Israel’s internal investigation into and public sharing of the failures that led to the April 1 WCK incident, as well as its launch of a new Coordination and Deconfliction Cell, are a good start, and such actions should be supported. However, Israel has yet to communicate clear mitigation strategies for avoiding future harm to humanitarians, and it has not announced plans to pursue additional investigations into other incidents that harmed notifying humanitarians, such as the March 8 Israeli airstrike that killed an ANERA staff member. In addition, Israel’s pattern of attacks on humanitarians generally has raised concerns among observers including ICC Prosecutor Karim Khan, who recently filed an application with the Court’s Pre-Trial Chamber for the issuance of arrest warrants for Israeli Prime Minister Benjamin Netanyahu and Foreign Minister Yoav Gallant (alongside requests for warrants for three Hamas leaders). The arrest warrants were for, among other alleged criminal behavior, a pattern of attacks against humanitarians.

Israel should do more to address such systemic issues. First, it ought to pursue a set of mitigation strategies that will effectively curb harm to humanitarians in Gaza, and it should communicate those strategies to humanitarians. Such strategies could include, for example, ensuring notification data is effectively incorporated into IDF targeting processes, and, as others have recommended, lifting its prohibition on two-way radios or satellite phones so that a humanitarian organization can communicate with the IDF in real-time should concerns about the humanitarian’s activities or location arise.

Second, Israel should establish transparent follow-up procedures for responding to incidents affecting notifying humanitarians. These procedures could include conducting a swift internal investigation into the failures that led to the incident (as Israel did with the April 1 WCK incident), pursuing internal accountability as necessary (again, as Israel did with the WCK incident), identifying clear steps to mitigate future harm, and, where appropriate, providing reparations for the damage caused. It should then communicate those actions to the harmed humanitarian – and where appropriate, broadly to the community of humanitarian organizations active in Gaza. Without these measures, it is unlikely that humanitarians will regain trust in the notification system in Gaza, and as a result, some may continue limiting their operations.

Beyond Israel, U.N. OCHA or a similarly placed intergovernmental entity ought to launch an incident report portal to provide notifying humanitarians a clear avenue through which to report incidents. Provided the reporting humanitarian consents, such incident data, when shared with warring parties like Israel, can provide a more comprehensive picture about repeat failures in current notification systems, thereby informing mitigation strategies.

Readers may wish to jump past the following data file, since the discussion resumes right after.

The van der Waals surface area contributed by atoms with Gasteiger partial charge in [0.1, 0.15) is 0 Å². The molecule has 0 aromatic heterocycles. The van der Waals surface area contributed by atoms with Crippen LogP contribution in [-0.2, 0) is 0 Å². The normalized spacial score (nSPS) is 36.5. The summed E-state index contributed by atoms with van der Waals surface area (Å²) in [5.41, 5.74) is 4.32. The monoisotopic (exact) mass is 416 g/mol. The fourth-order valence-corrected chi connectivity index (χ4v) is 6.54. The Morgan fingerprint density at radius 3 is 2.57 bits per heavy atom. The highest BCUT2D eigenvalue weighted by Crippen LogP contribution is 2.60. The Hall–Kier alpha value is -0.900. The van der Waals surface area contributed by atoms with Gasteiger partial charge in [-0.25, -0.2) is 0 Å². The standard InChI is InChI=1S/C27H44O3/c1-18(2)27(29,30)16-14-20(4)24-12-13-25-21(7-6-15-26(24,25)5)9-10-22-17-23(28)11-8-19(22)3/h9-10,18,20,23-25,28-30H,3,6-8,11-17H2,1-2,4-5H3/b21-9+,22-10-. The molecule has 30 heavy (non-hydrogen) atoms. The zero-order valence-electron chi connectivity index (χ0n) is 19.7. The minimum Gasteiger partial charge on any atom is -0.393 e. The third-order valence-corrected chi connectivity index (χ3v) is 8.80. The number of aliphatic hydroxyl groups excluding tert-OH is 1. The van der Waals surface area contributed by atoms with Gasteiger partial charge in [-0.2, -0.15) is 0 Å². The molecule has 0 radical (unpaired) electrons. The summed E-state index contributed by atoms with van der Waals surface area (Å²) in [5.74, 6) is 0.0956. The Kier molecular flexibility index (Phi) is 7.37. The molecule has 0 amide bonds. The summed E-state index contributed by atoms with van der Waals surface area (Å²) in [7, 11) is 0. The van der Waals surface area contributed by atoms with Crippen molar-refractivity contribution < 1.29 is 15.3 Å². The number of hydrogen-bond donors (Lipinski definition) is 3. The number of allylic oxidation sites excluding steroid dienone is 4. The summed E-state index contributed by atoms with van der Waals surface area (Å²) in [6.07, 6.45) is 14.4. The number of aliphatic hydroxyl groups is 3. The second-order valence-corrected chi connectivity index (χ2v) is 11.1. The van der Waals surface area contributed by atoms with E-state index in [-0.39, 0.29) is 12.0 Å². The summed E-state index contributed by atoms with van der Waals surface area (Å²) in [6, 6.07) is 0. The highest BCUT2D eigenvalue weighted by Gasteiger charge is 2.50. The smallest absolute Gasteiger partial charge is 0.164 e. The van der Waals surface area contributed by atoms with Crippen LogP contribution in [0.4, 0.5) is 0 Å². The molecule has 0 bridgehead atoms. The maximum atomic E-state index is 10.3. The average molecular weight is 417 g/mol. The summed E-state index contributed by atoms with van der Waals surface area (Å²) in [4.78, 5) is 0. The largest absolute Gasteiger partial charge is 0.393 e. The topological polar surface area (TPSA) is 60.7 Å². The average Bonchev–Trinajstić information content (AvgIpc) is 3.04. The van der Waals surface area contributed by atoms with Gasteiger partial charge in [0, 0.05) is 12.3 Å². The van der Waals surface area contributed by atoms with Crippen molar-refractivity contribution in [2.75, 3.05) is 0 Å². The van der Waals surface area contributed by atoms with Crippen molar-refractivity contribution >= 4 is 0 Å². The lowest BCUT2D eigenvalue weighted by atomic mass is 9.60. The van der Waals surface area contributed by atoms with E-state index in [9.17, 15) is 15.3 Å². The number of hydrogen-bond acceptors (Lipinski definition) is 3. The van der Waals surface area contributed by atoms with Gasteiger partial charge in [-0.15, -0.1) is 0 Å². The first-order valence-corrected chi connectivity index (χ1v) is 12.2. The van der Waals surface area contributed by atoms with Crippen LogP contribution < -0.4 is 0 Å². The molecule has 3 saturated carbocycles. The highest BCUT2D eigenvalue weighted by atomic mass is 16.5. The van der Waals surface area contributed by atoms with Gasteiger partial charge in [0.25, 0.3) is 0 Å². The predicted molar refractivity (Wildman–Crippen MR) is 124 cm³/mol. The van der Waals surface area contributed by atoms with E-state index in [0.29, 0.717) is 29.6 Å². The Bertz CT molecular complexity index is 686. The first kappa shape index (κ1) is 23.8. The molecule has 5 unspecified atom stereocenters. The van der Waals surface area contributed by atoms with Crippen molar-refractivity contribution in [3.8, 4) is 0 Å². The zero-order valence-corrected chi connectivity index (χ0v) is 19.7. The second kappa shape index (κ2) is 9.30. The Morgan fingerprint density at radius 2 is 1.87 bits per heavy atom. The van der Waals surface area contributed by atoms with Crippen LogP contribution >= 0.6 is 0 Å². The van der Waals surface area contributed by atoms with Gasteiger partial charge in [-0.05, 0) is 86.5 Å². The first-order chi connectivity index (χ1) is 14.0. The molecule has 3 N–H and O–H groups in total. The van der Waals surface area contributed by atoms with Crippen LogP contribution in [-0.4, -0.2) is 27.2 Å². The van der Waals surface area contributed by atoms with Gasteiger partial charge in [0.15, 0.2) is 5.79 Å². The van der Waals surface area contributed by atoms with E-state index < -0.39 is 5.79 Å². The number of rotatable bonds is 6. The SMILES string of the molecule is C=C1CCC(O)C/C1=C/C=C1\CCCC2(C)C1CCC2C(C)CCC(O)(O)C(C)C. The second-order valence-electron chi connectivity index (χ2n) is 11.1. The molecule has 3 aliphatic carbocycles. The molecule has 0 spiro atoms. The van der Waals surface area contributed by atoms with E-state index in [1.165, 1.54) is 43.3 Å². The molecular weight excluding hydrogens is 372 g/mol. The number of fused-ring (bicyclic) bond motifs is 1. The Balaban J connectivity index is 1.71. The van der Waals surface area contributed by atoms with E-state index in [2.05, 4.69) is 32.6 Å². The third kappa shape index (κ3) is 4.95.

If Israel demonstrates continuing noncompliance with its IHL obligations and fails to undertake meaningful mitigation strategies, notwithstanding its investigation into the April 1 WCK incident or the creation of a new Coordination Cell, the international community ought to call for independent investigations. Indeed, several reputable humanitarians are already seeking such investigations, saying that Israel has a demonstrated record of noncompliance. One avenue is for members of the Human Rights Council or the U.N. General Assembly to establish a Commission of Inquiry to investigate strikes against humanitarians that appear to be in violation of IHL, including strikes against notifying humanitarians. A second (and not mutually exclusive) is for the U.N. Secretary-General to create a board of inquiry into incidents affecting U.N. sites such as UNRWA facilities, which have borne the brunt of attacks. (Since Israel is not a party to the ICRC’s Permanent Fact-Finding Commission, that investigative option is unavailable).

Addressing humanitarian safety is paramount to civilian survival. Indeed, targeting humanitarians is unlawful precisely because the “safety and security of humanitarian relief personnel is an indispensable condition for the delivery of humanitarian relief to civilian populations in need threatened with starvation” – exactly the problem facing Gaza today.

The IDF should act swiftly to put in place measures that prevent wrongful attacks, and it should communicate those measures to humanitarians. If it fails to do so, and reputable observers determine it has a continuing record of noncompliance with IHL, the international community should act to seek accountability.